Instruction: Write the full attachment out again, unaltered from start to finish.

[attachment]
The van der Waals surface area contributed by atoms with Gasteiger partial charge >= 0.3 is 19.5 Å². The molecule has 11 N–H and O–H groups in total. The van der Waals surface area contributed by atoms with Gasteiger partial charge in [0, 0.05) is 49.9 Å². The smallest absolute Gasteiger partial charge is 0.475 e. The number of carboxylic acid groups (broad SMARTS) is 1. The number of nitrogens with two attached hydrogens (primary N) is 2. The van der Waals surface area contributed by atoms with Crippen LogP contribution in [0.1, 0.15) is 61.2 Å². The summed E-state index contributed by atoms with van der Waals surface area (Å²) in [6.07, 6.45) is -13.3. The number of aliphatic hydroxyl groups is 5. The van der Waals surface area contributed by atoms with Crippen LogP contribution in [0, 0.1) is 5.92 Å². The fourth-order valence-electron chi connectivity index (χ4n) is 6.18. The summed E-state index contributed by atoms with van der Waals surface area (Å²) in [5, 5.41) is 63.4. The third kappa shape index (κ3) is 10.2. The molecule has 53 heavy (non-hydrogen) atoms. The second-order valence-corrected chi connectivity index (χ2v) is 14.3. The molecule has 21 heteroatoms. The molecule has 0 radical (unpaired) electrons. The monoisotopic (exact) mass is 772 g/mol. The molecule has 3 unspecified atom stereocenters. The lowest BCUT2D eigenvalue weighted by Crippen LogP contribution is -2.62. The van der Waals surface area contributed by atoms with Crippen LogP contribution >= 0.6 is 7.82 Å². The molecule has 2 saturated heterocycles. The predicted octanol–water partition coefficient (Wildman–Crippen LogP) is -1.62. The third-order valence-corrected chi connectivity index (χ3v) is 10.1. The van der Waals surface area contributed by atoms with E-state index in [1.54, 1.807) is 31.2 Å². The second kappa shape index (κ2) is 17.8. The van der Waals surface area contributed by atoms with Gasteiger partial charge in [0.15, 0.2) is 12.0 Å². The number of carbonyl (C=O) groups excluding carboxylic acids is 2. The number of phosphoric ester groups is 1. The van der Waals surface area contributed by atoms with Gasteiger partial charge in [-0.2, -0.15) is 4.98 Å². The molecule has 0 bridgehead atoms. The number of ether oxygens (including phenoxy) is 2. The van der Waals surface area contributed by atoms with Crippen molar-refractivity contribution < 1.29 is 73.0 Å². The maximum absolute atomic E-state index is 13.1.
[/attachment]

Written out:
The van der Waals surface area contributed by atoms with Gasteiger partial charge >= 0.3 is 19.5 Å². The molecule has 11 N–H and O–H groups in total. The van der Waals surface area contributed by atoms with Gasteiger partial charge in [0, 0.05) is 49.9 Å². The smallest absolute Gasteiger partial charge is 0.475 e. The number of carboxylic acid groups (broad SMARTS) is 1. The number of nitrogens with two attached hydrogens (primary N) is 2. The van der Waals surface area contributed by atoms with Crippen LogP contribution in [0.1, 0.15) is 61.2 Å². The summed E-state index contributed by atoms with van der Waals surface area (Å²) in [6.07, 6.45) is -13.3. The number of aliphatic hydroxyl groups is 5. The van der Waals surface area contributed by atoms with Crippen LogP contribution in [0, 0.1) is 5.92 Å². The fourth-order valence-electron chi connectivity index (χ4n) is 6.18. The summed E-state index contributed by atoms with van der Waals surface area (Å²) in [5, 5.41) is 63.4. The third kappa shape index (κ3) is 10.2. The molecule has 53 heavy (non-hydrogen) atoms. The second-order valence-corrected chi connectivity index (χ2v) is 14.3. The molecule has 21 heteroatoms. The molecule has 0 radical (unpaired) electrons. The monoisotopic (exact) mass is 772 g/mol. The molecule has 3 unspecified atom stereocenters. The lowest BCUT2D eigenvalue weighted by Crippen LogP contribution is -2.62. The van der Waals surface area contributed by atoms with Crippen LogP contribution >= 0.6 is 7.82 Å². The molecule has 2 saturated heterocycles. The predicted octanol–water partition coefficient (Wildman–Crippen LogP) is -1.62. The third-order valence-corrected chi connectivity index (χ3v) is 10.1. The van der Waals surface area contributed by atoms with E-state index in [1.54, 1.807) is 31.2 Å². The second kappa shape index (κ2) is 17.8. The van der Waals surface area contributed by atoms with Gasteiger partial charge in [0.15, 0.2) is 12.0 Å². The number of carbonyl (C=O) groups excluding carboxylic acids is 2. The number of phosphoric ester groups is 1. The van der Waals surface area contributed by atoms with Gasteiger partial charge in [-0.2, -0.15) is 4.98 Å². The molecule has 0 bridgehead atoms. The number of ether oxygens (including phenoxy) is 2. The van der Waals surface area contributed by atoms with Crippen molar-refractivity contribution < 1.29 is 73.0 Å². The maximum absolute atomic E-state index is 13.1.